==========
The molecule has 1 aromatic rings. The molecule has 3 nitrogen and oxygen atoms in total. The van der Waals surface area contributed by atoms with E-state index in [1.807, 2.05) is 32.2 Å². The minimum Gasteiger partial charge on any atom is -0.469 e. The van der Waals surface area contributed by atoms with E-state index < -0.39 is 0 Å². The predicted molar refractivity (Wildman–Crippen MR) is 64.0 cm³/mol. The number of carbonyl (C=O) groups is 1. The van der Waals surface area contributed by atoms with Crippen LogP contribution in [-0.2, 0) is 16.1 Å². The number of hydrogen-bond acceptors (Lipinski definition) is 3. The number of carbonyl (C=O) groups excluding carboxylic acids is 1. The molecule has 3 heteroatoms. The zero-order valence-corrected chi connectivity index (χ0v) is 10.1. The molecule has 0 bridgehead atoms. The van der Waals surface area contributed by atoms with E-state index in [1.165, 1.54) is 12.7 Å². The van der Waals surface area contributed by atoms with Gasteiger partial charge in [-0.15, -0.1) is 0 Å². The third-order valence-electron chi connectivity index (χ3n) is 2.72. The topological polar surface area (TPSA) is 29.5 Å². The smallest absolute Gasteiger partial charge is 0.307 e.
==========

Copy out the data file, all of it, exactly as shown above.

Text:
The molecule has 1 aromatic rings. The molecule has 3 nitrogen and oxygen atoms in total. The van der Waals surface area contributed by atoms with E-state index in [1.807, 2.05) is 32.2 Å². The minimum Gasteiger partial charge on any atom is -0.469 e. The van der Waals surface area contributed by atoms with E-state index < -0.39 is 0 Å². The predicted molar refractivity (Wildman–Crippen MR) is 64.0 cm³/mol. The number of carbonyl (C=O) groups is 1. The van der Waals surface area contributed by atoms with Crippen LogP contribution in [-0.2, 0) is 16.1 Å². The number of hydrogen-bond acceptors (Lipinski definition) is 3. The number of carbonyl (C=O) groups excluding carboxylic acids is 1. The molecule has 3 heteroatoms. The zero-order valence-corrected chi connectivity index (χ0v) is 10.1. The molecule has 0 bridgehead atoms. The van der Waals surface area contributed by atoms with E-state index in [1.165, 1.54) is 12.7 Å². The van der Waals surface area contributed by atoms with Gasteiger partial charge in [-0.15, -0.1) is 0 Å². The third-order valence-electron chi connectivity index (χ3n) is 2.72. The topological polar surface area (TPSA) is 29.5 Å². The smallest absolute Gasteiger partial charge is 0.307 e.